Benefactors sought for playground project

Updated images of the planned Caroline Bay Playground show the range of activities envisaged....
Updated images of the planned Caroline Bay Playground show the range of activities envisaged. IMAGE SUPPLIED
The committee behind plans for an ‘‘epic’’ new playground in Timaru is hoping to find a philanthropist willing to invest in the multimillion-dollar project.

While community support for the planned $2.2million playground is continuing — with the most recent substantial donation of $50,000 from local transport firm Hilton Haulage — committee members are keen for a big boost to bring fundraising closer to the target and ensure construction can begin next year.

Chairman Owen Jackson said the committee had substantial funding applications under consideration — $250,000 from the Community Trust of Mid and South Canterbury, and $150,000 each from Pub Charities and the Lion Foundation.

‘‘But no-one is putting their hand up saying, you know what, this is for the welfare of our children, to create a fun, challenging playground that’s good for children and families and is inclusive.

‘‘This would provide someone with the opportunity to give something back to the community that would be really special, and be there for generations to come.’’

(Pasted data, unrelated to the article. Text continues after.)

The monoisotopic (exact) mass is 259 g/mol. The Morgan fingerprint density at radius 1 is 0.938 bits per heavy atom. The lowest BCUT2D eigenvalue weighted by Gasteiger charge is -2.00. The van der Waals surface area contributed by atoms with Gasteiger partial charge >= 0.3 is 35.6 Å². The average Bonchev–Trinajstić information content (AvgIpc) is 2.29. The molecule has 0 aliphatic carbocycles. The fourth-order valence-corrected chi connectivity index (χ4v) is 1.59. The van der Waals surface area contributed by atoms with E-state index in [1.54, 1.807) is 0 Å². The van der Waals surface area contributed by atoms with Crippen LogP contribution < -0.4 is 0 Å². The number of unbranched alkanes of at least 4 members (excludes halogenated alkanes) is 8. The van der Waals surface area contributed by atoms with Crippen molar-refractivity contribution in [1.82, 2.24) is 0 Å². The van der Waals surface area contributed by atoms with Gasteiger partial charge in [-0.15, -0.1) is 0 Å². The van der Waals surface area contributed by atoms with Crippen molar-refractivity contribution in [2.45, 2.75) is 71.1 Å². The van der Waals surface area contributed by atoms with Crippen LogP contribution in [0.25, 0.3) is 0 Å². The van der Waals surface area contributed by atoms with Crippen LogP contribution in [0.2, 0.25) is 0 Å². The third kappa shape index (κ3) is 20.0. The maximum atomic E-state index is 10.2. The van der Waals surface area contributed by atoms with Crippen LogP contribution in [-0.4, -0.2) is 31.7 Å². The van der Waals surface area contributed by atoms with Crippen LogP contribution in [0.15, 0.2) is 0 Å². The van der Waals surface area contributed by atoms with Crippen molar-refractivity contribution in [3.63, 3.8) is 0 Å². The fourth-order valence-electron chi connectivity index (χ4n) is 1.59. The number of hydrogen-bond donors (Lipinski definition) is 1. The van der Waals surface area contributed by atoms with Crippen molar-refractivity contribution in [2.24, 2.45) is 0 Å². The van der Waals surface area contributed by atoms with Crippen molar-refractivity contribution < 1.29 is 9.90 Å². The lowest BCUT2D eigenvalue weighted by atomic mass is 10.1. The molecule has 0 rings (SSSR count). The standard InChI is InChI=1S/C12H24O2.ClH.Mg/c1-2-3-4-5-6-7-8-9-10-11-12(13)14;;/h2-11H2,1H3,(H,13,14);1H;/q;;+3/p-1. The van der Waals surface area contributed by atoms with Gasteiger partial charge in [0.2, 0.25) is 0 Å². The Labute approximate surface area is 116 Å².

An example of such support had happened in Oamaru recently, when Papakaio couple Doug and Donna Hurst gave $5million to the Waitaki Event Centre to help create ‘‘a wonderful legacy for the community’’.

With all-up costs now looking to be $2.2million — increases were due to price rises and additions of inclusive equipment — the committee had $1.4million in the bank, leaving an about $800,000 shortfall.

While fundraising efforts continued, the committee’s design team was working with Whanganui firm The Playground Centre.

‘‘The design team has been working with The Playground Centre to make sure that the pieces are the very best pieces we can get for our money,’’ Mr Jackson said.

‘‘We’ve gone really hard on authenticity for the bespoke items — the lighthouse and shipwreck — and making sure that, as much as we can, that they are inclusive.

‘‘So a child in a wheelchair can get right up to the wheel, spin the wheel and ring the bell and can go underneath and in to the shipwreck.

‘‘We’ve done everything that can ... be done within the budget to make it inclusive.’’

With the summer holidays approaching, the committee planned to ensure the project had a high profile.

It had rented an advertising trailer and signs for the six weeks over the holiday period, and a large billboard was being installed at the playground with the option of scanning in to make a donation.

The committee expected to hear the results of its major funding applications by the middle of next month.

‘‘By Christmas, we want to know, ‘here’s where we are and here’s what we need to do’.’’

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